The problem in Africa cannot be solved with government changes because the root cause of all those problems is money and the lack of accountability. Having spent a huge part of my life in Africa I can honestly say I don’t trust Ouattara anymore than I do Gbagbo. All these presidents come and go and nothing ever changes other than the number of innocent lives required to make them leave and the riches they accumulate to move their families and friends to the US or France. Why? Because being president in Africa is the equivalent of winning the lottery in the US or being drafted the number 1 overall pick in the NFL draft…..You get the point. When president you make millions of dollars in a land where most people survive on $1/day. You become rich overnight without the need to report your income or answer to anyone but yourself. There are no real Checks and Balances, only smokescreens, so the people who helped you get there and stay in power are the ones who benefit the most, not the millions of often uneducated citizens who are constantly being fed the “reform” coolaid. When you’ve tasted the joy of being an African president it is hard to imagine not being one. It’s hard to imagine doing anything else. The limitless amount of power and money you amass without doing anything other than state addresses and occasional parades is akin to tasting the forbidden fruit. Why else would a person sacrifice his own people to stay in power for 4 more months???

African countries do not have the luxury of most western nations to fiscally deal with corruption, hence a corrupt president sets those countries back for as long as they have been president. Within that amount of time western nations go through technological revolutions and discoveries. Companies are founded and taken over as the global social and economic structure is forever altered by innovators who are encouraged by their governments to, well, innovate. Where is Africa when all this is happening? Drenched in civil wars, killing our own promising youngsters and being crippled by our own presidents; the same people who profess the evil that is America and Europe.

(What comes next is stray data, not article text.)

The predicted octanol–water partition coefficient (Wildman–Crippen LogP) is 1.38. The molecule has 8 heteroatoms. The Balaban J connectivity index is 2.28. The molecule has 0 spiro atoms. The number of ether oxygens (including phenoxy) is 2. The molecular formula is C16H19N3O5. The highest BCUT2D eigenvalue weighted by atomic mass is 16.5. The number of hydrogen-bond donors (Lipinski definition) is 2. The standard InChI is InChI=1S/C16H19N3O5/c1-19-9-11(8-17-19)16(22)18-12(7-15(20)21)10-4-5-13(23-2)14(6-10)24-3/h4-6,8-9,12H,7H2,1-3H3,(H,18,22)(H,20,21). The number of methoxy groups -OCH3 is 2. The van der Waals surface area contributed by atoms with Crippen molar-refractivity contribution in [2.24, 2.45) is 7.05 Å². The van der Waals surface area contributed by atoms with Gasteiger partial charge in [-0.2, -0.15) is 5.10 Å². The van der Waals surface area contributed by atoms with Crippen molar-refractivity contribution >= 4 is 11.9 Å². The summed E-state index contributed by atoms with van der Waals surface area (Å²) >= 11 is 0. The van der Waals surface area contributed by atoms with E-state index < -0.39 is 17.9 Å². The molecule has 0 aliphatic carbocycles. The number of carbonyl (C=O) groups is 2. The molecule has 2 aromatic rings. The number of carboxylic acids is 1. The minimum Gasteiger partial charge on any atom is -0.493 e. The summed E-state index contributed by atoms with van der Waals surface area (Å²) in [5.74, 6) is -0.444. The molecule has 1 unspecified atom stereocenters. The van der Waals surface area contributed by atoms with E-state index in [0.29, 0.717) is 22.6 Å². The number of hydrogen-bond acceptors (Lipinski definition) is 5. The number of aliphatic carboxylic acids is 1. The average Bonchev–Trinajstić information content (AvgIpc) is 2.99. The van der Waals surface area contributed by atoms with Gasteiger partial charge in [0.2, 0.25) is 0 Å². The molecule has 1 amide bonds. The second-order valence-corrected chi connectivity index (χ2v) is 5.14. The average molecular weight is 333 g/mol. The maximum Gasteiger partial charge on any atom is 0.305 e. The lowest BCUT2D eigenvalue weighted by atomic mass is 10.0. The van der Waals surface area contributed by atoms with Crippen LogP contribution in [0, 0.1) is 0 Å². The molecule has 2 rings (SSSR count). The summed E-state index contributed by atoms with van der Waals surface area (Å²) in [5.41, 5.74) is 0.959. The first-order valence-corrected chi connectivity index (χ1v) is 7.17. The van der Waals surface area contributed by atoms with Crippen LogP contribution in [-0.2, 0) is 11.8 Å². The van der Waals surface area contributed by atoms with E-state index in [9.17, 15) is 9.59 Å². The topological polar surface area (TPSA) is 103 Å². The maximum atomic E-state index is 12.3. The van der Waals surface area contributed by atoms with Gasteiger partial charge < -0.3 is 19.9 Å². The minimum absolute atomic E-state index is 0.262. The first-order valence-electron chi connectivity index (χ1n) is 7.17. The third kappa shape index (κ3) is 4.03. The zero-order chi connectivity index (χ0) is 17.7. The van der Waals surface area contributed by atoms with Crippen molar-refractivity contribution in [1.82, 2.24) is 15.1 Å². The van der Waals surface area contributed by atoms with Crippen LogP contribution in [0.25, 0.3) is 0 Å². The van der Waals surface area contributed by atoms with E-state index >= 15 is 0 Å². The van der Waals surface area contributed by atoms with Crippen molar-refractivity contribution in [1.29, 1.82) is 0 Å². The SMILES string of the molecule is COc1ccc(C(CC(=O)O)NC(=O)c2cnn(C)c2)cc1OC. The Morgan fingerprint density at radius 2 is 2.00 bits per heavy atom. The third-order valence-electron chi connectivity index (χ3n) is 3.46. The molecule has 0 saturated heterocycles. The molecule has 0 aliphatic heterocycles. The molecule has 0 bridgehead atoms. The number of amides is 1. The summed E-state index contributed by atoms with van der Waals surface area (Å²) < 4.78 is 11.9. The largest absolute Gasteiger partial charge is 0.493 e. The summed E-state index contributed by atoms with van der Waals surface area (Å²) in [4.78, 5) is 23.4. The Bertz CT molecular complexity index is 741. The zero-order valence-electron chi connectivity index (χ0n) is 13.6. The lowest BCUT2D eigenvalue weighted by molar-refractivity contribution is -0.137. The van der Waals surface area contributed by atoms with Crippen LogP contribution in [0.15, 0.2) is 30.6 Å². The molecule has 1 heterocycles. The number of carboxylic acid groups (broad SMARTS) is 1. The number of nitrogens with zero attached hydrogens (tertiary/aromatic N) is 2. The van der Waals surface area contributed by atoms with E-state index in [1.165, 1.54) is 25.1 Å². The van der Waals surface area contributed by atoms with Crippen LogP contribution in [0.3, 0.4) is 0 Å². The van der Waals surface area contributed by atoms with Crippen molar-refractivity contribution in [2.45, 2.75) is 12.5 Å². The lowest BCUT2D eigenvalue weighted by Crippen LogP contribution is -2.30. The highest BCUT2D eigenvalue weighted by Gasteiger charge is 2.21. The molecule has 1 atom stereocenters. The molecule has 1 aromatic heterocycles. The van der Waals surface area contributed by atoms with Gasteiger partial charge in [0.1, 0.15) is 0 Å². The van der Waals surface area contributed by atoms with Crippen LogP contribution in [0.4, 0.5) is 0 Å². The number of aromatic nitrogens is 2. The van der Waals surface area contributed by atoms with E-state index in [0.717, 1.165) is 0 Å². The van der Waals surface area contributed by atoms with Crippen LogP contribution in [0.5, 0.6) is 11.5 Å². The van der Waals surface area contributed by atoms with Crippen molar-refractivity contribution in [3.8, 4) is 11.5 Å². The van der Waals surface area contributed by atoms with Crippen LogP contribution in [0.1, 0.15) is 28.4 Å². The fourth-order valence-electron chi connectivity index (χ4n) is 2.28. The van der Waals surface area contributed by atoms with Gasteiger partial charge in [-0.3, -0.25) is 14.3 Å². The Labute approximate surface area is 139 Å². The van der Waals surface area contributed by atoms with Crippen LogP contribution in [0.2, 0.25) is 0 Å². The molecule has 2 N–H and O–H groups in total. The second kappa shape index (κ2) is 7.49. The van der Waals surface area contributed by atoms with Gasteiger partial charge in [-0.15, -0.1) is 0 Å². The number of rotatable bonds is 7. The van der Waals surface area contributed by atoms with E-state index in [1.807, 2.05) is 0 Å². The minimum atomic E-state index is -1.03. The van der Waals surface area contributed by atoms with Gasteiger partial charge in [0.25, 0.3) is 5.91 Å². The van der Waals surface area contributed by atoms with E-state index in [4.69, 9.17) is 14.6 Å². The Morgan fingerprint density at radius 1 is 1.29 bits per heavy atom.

This corruption is destroying whatever is left of the economy of this dear continent of mine for the prosperity of one person and his posse. While some countries like Ghana and Senegal have managed to find a certain sense of normalcy, the best way to fix the African dilemma as a whole in my opinion is to unify all those countries under the name of the United States of Africa. This unity would be governed by one man elected by all of Africa. One man who needs to represent Africa globally, report to governors of all 47 countries and be accountable in front of the African Court of Justice. Why? Because there is nothing African presidents love more than ruling small countries. The anonymity and lack of true global presence is what fuels the corruption and the killings. I know this will never happen, but I guess one can dream.

16 comments for “Africa’s Dilemma: Small Countries & Too Many Tribes

  1. Billy
    July 25, 2011 at 5:51 pm

    i dont quite agree fully. kenya has done much to encourage growth of ict. however, they have forgotten that ict is about communications at the speeds of light and not zero rating computers per se. Look at great contents like the http://www.lovepot.com – africas top love resource, but where is the incentive from gok. no where..so users end up waiting for pages to load and dont bother anymore..they go back to traditional cultures and taboo of approach in life as they wont notice what fast comms can do for them. kenya gok still asleep..while the west is now toying wih the notion of future internet..and what it really could be like? computers will be obsolete in a few yrs. no one will use them..comms will take over. there will be just about 9 computers world wide..to serve the continents…mobile phones too will be gone with the computers…its coming very fast.

    rgds
    TheBull

  2. JANE JANE
    May 5, 2011 at 8:28 am